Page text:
Endothelial progenitor cell-based therapy for endothelial dysfunction
Limited endothelial regeneration and impaired angiogenesis are involved in the progression of coronary artery disease and complications. Currently, the beneficial effects of pharmacological agents and growth factors on the pathogenesis of endothelial dysfunction are limited. However, a growing body of preclinical data suggests that a stem/ progenitor cell-based approach may hold promise, as a treatment that can directly restore function to the endothelium and damaged tissue. Currently, there are seen to be two distinct categories of stem cells in animal models and humans: (1) embryonic stem cells; and (2) nonembryonic, “adult” or “somatic” stem/progenitor cells, which derive from any body tissue except for gametes. Several of these cell types have been shown to increase the functional recovery of the heart after ischemia by physically forming new blood vessels, or alternatively by providing pro-angiogenic and anti-apoptotic factors promoting tissue repair in a paracrine manner.
A promising new therapy for endothelial function is emerging from the discovery of EPCs. In the 1990’s, the discovery of circulating EPCs led to our current understanding of how bone marrow-derived cells contribute to physiological or pathological neovascularization [36,37]. A study performed by Fujiyama et al. [38] revealed that functional restoration of endothelium resulted from transplanted EPCs, which was confirmed by the release of NO, along with inhibited neointima deposition [38]. In addition to the role of mature ECs on neovascularization, Bruhl et al. revealed a relationship between the number of circulating EPCs and neovascularization in p21Cip1 (p21) knockout and heterozygous mice [39]. In heterozygous mice, the reduced p21 level speeds up cell cycle progression and proliferation, while inhibiting apoptosis in the mature EC and EPC pool, thereby leading to increased neovascularization. Also, EPCs can incorporate into the newly formed vessels as evidenced by the expression of an EC marker protein in vivo [40,41]. Circulating EPCs are comprised of two cell populations, hematopoietic EPCs and non-hematopoietic EPCs. Hematopoietic EPCs represent a pro-vasculogenic subpopulation of hematopoietic stem cells (HSCs) [42,43].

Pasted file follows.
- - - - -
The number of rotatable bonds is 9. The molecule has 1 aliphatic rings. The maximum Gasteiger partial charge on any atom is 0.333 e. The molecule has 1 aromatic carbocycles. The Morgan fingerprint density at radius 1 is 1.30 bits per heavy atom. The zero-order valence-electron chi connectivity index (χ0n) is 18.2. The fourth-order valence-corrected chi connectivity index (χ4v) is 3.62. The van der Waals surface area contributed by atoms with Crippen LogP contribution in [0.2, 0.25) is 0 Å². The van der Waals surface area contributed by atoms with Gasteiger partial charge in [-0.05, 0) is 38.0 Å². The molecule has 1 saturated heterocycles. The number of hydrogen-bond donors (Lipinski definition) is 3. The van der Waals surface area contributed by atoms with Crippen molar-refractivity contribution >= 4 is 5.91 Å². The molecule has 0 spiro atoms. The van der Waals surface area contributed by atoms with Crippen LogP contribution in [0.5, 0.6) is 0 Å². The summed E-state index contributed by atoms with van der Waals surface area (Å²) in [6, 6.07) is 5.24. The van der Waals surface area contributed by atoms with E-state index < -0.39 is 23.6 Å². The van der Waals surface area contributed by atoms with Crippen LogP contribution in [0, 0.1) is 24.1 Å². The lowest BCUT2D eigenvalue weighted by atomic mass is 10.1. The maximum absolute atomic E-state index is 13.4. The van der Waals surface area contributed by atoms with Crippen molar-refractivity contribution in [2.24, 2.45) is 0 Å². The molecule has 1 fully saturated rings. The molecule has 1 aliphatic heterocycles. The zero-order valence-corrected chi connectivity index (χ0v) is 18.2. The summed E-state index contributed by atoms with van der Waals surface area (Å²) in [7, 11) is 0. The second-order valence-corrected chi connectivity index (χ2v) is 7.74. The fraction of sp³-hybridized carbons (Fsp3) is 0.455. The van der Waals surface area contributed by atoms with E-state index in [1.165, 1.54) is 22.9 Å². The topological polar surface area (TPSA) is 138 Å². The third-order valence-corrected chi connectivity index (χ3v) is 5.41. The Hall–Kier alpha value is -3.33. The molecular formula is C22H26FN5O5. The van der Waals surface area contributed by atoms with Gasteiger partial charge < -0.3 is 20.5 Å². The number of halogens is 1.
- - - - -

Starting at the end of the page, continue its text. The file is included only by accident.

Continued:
EPCs and HSCs can be identified and separated by different cell surface markers, including CD34, CD133, Flk-1/KDR, CXCR4, CD106 (Endoglin) in human samples and c-Kit, Sca-1, and CD34 together with Flk-1/VEGFR2 in mouse samples [44]. Different populations of progenitor cells express unique cell surface marker profiles that provide some insight into their capacity for angiogenesis. Because CD34 is not exclusively expressed on hematopoietic stem cells, CD133 can be better employed as an immature stem cell marker; higher vascular regeneration potential was demonstrated in CD133+/CD34- EPCs in comparison with CD133+/CD34+ EPCs [12]. Moreover, CD133+/VEGFR2+ cells are more like immature EPCs, whereas CD34+/VEGFR2+cells represent endothelial cells (ECs) [45]. The non-hematopoietic EPCs are not HSCderived cells; the origin of these cells remains obscure.
In addition to direct restoration of endothelial function, the heterogeneous EPCs play an important role in maintaining circulatory homeostasis in the heart by release of multiple cytokines [46-48], including VEGF-A, VEGF-B, SDF-1, IGF-1, MMP-2, TIMP-1 and TIMP-2, thereby modulating angiogenesis, cardio myocyte apoptosis, and fibrosis after ischemic events [46]. The effects of the angiogenic growth factors secreted by EPCs, which facilitate mature EC migration and improve angiogenesis in the ischemic tissues, can be attenuated by neutralizing antibodies to VEGF and SDF-1[46]. Furthermore, these factors were shown to have anti-apoptotic effects on cardiomyocytes through up-regulation of Bcl-2 [49].